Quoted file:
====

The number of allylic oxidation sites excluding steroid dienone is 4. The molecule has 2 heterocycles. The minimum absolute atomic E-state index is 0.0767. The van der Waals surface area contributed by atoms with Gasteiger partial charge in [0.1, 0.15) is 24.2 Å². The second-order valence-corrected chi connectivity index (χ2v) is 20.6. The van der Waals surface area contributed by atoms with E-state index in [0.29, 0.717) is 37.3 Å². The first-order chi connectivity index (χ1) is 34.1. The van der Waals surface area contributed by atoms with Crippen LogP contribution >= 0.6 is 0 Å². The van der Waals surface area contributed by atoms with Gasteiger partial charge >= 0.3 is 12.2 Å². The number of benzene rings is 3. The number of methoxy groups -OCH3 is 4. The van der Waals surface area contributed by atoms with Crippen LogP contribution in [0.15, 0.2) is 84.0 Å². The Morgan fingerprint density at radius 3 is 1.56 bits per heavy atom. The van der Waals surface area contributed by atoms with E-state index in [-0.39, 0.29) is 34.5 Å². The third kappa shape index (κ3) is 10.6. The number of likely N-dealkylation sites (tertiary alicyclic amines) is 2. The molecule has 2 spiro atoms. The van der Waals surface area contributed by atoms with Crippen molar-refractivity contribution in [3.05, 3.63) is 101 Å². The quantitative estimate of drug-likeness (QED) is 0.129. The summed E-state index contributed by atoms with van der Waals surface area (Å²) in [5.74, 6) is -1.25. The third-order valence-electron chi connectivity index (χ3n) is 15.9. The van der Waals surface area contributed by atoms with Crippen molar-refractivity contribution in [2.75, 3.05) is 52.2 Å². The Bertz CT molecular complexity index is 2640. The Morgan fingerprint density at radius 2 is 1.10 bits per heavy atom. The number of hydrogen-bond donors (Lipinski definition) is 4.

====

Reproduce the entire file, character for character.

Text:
The number of allylic oxidation sites excluding steroid dienone is 4. The molecule has 2 heterocycles. The minimum absolute atomic E-state index is 0.0767. The van der Waals surface area contributed by atoms with Gasteiger partial charge in [0.1, 0.15) is 24.2 Å². The second-order valence-corrected chi connectivity index (χ2v) is 20.6. The van der Waals surface area contributed by atoms with E-state index in [0.29, 0.717) is 37.3 Å². The first-order chi connectivity index (χ1) is 34.1. The van der Waals surface area contributed by atoms with Crippen LogP contribution >= 0.6 is 0 Å². The van der Waals surface area contributed by atoms with Gasteiger partial charge >= 0.3 is 12.2 Å². The number of benzene rings is 3. The number of methoxy groups -OCH3 is 4. The van der Waals surface area contributed by atoms with Crippen LogP contribution in [0.15, 0.2) is 84.0 Å². The Morgan fingerprint density at radius 3 is 1.56 bits per heavy atom. The van der Waals surface area contributed by atoms with E-state index in [-0.39, 0.29) is 34.5 Å². The third kappa shape index (κ3) is 10.6. The number of likely N-dealkylation sites (tertiary alicyclic amines) is 2. The molecule has 2 spiro atoms. The van der Waals surface area contributed by atoms with Crippen molar-refractivity contribution in [3.05, 3.63) is 101 Å². The quantitative estimate of drug-likeness (QED) is 0.129. The summed E-state index contributed by atoms with van der Waals surface area (Å²) in [5.74, 6) is -1.25. The third-order valence-electron chi connectivity index (χ3n) is 15.9. The van der Waals surface area contributed by atoms with Crippen molar-refractivity contribution in [2.75, 3.05) is 52.2 Å². The Bertz CT molecular complexity index is 2640. The Morgan fingerprint density at radius 2 is 1.10 bits per heavy atom. The number of hydrogen-bond donors (Lipinski definition) is 4.